> up the body can happily send shedloads of blood around your legs to keep
    > them warm. But it doesn't work the other way around. I'd happily go out in
    > very cold temps in shorts, a hat and warm jacket but not cosy fleecy
    > trousers and a t shirt.


    Agree entirely...I've never (yet!) felt my legs getting cold, could be
    due to the layer of fat!! However do often feel the need to have extra
    layers on my top half. Also don't the legs generate heat due to the
    activity involved?

    David.
     
  19. Roger

    Roger Guest

    The message <[email protected]>
    from "[email protected]" <[email protected]> contains these words:

    > Agree entirely...I've never (yet!) felt my legs getting cold, could be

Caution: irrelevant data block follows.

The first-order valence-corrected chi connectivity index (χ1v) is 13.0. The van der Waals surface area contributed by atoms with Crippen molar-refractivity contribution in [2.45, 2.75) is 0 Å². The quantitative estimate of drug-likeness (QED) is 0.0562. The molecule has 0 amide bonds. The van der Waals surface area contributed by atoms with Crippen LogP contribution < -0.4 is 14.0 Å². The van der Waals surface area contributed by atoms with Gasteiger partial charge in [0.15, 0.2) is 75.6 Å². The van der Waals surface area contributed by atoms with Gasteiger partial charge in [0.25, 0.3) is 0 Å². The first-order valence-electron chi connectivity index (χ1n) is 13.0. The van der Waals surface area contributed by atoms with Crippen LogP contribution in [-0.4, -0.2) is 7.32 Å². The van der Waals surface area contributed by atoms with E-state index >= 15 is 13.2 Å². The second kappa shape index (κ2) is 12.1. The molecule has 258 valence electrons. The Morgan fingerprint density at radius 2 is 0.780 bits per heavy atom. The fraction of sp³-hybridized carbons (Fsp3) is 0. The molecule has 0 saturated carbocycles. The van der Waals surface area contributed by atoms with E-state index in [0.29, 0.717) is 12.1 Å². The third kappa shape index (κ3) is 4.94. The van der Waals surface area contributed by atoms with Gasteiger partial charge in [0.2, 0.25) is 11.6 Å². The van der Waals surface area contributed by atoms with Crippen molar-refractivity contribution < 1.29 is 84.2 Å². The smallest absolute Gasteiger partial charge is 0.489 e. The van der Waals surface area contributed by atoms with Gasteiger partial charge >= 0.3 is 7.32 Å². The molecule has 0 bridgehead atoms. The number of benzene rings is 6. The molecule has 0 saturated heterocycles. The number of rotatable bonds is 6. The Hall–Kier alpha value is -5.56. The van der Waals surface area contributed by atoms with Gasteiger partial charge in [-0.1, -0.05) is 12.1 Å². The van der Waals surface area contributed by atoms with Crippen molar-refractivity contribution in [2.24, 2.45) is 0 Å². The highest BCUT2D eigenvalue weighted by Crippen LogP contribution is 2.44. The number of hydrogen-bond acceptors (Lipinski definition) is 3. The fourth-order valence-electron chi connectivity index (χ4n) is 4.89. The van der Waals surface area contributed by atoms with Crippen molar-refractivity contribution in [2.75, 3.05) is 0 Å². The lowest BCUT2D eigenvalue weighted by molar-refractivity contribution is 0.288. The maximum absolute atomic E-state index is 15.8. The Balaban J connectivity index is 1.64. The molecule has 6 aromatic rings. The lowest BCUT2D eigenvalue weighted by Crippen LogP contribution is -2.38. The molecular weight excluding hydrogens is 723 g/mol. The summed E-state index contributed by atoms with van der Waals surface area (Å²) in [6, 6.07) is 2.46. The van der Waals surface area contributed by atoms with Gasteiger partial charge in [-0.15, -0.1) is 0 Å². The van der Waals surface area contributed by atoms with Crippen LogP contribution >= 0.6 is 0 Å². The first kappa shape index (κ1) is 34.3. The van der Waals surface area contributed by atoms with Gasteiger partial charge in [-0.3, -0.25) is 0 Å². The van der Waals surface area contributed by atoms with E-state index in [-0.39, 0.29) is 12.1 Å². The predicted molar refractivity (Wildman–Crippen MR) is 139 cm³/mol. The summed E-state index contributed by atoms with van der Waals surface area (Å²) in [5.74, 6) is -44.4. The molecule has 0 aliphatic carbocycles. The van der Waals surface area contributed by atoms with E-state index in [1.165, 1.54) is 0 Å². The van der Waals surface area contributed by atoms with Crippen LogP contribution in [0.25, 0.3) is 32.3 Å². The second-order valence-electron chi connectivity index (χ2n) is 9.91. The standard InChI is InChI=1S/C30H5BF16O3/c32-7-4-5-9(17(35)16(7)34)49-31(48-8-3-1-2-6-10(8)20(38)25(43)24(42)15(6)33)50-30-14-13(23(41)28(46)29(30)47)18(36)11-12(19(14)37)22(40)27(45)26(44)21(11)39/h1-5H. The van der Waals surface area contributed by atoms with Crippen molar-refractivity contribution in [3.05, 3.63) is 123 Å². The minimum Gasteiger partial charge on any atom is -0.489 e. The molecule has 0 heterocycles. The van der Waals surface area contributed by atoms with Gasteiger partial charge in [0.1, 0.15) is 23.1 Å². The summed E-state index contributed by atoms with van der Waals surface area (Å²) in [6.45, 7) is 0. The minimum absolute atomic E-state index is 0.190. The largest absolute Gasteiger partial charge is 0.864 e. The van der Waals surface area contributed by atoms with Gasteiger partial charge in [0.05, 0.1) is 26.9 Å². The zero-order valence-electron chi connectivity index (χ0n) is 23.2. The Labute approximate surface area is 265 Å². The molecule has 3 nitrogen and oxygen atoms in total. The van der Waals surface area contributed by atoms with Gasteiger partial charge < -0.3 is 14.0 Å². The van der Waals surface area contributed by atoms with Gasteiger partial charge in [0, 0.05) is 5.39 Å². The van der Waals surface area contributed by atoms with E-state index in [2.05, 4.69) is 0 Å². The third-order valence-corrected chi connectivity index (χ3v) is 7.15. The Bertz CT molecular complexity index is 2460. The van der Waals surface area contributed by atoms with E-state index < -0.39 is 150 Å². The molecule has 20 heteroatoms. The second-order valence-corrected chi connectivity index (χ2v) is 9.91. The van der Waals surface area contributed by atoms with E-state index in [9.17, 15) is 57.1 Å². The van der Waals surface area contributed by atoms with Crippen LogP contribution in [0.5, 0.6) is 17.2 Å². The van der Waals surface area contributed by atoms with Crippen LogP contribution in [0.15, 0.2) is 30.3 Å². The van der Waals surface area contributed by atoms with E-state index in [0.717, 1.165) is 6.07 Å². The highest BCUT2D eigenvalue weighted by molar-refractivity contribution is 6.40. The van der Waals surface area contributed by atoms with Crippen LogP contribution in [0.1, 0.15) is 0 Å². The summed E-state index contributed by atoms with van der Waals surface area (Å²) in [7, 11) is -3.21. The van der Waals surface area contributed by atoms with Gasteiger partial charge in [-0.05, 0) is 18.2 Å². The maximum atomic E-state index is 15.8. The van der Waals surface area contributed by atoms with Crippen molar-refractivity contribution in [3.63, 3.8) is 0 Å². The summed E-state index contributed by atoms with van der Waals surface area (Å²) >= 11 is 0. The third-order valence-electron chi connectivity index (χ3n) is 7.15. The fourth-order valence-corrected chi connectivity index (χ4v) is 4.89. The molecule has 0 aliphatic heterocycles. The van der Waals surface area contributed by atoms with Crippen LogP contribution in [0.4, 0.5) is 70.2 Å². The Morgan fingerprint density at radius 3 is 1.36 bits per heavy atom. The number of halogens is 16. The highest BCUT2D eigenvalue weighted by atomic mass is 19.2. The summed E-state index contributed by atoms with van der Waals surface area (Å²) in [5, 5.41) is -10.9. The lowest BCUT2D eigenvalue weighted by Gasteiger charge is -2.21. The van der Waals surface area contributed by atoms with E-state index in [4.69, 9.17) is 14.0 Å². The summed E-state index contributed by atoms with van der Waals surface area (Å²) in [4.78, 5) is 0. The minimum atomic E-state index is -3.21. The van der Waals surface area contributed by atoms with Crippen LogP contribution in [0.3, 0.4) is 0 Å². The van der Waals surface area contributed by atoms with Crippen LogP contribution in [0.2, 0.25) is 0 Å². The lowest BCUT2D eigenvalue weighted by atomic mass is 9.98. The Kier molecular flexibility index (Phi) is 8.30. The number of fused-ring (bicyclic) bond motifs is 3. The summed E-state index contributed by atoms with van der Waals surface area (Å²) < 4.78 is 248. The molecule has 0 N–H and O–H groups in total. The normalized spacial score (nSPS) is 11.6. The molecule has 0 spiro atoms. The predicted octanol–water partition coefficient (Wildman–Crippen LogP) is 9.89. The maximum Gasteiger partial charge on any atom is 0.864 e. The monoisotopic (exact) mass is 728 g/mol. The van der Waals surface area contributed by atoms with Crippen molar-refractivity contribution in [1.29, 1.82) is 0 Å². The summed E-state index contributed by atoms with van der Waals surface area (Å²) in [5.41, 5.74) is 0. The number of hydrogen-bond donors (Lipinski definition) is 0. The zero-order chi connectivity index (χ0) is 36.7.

> due to the layer of fat!! However do often feel the need to have extra
    > layers on my top half. Also don't the legs generate heat due to the
    > activity involved?


    I never wear shorts out walking but I have had trouble with my knees on
    and off over the years and during one consultation with a specialist
    (who decided I wasn't sufficiently impaired to cause the NHS any
    concern) I was informed that the knee caps have no direct blood supply
    and are most at risk when the legs get cold thus explaining why my knee
    trouble was much more prevalent in the winter. Since then I have tried
    to be a bit more careful keeping my legs warm.

    --
    Roger Chapman so far this year 53 summits
    New - 27 (Marilyns 13, Nuttalls 5, Outlying Fells 10)
    Repeats - 26 (Marilyns 10, Nuttalls 17, Wainwrights 12, Outlying Fells 0)
     
  20. Lindsay

    Lindsay Guest

Loading...
Loading...